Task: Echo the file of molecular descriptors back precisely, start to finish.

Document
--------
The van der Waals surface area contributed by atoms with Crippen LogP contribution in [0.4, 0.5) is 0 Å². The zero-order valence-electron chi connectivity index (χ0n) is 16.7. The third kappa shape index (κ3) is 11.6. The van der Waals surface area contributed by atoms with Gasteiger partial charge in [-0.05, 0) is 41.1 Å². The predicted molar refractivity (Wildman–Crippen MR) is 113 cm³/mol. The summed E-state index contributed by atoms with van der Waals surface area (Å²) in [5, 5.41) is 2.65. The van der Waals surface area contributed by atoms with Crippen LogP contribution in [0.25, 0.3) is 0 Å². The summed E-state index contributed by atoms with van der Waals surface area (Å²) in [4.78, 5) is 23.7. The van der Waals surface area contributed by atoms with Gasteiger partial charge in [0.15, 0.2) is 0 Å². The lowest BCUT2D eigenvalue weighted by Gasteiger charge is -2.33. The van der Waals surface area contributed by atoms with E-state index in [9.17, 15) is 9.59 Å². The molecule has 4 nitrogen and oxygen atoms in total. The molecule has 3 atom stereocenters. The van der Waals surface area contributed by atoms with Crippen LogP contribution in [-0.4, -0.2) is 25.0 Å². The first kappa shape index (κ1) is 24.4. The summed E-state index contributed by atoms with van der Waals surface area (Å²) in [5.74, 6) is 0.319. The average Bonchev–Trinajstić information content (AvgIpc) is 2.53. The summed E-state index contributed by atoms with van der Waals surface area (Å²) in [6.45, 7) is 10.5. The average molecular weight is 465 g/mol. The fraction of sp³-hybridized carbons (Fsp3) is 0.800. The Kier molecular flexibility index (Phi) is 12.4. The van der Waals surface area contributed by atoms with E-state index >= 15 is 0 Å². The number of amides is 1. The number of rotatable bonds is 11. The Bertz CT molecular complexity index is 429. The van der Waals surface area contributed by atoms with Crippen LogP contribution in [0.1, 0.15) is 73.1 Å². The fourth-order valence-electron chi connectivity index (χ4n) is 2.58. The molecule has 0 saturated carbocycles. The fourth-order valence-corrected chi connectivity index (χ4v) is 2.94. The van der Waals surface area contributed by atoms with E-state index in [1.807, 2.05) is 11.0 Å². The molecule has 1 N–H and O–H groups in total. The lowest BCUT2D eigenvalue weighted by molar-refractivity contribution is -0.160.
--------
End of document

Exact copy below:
The van der Waals surface area contributed by atoms with Crippen LogP contribution in [0.4, 0.5) is 0 Å². The zero-order valence-electron chi connectivity index (χ0n) is 16.7. The third kappa shape index (κ3) is 11.6. The van der Waals surface area contributed by atoms with Gasteiger partial charge in [-0.05, 0) is 41.1 Å². The predicted molar refractivity (Wildman–Crippen MR) is 113 cm³/mol. The summed E-state index contributed by atoms with van der Waals surface area (Å²) in [5, 5.41) is 2.65. The van der Waals surface area contributed by atoms with Crippen LogP contribution in [0.25, 0.3) is 0 Å². The summed E-state index contributed by atoms with van der Waals surface area (Å²) in [4.78, 5) is 23.7. The van der Waals surface area contributed by atoms with Gasteiger partial charge in [0.15, 0.2) is 0 Å². The lowest BCUT2D eigenvalue weighted by Gasteiger charge is -2.33. The van der Waals surface area contributed by atoms with E-state index in [9.17, 15) is 9.59 Å². The molecule has 4 nitrogen and oxygen atoms in total. The molecule has 3 atom stereocenters. The van der Waals surface area contributed by atoms with Crippen LogP contribution in [-0.4, -0.2) is 25.0 Å². The first kappa shape index (κ1) is 24.4. The summed E-state index contributed by atoms with van der Waals surface area (Å²) in [5.74, 6) is 0.319. The average Bonchev–Trinajstić information content (AvgIpc) is 2.53. The summed E-state index contributed by atoms with van der Waals surface area (Å²) in [6.45, 7) is 10.5. The average molecular weight is 465 g/mol. The fraction of sp³-hybridized carbons (Fsp3) is 0.800. The Kier molecular flexibility index (Phi) is 12.4. The van der Waals surface area contributed by atoms with E-state index >= 15 is 0 Å². The number of amides is 1. The number of rotatable bonds is 11. The Bertz CT molecular complexity index is 429. The van der Waals surface area contributed by atoms with Crippen LogP contribution in [0.1, 0.15) is 73.1 Å². The fourth-order valence-electron chi connectivity index (χ4n) is 2.58. The molecule has 0 saturated carbocycles. The fourth-order valence-corrected chi connectivity index (χ4v) is 2.94. The van der Waals surface area contributed by atoms with E-state index in [1.807, 2.05) is 11.0 Å². The molecule has 1 N–H and O–H groups in total. The lowest BCUT2D eigenvalue weighted by molar-refractivity contribution is -0.160.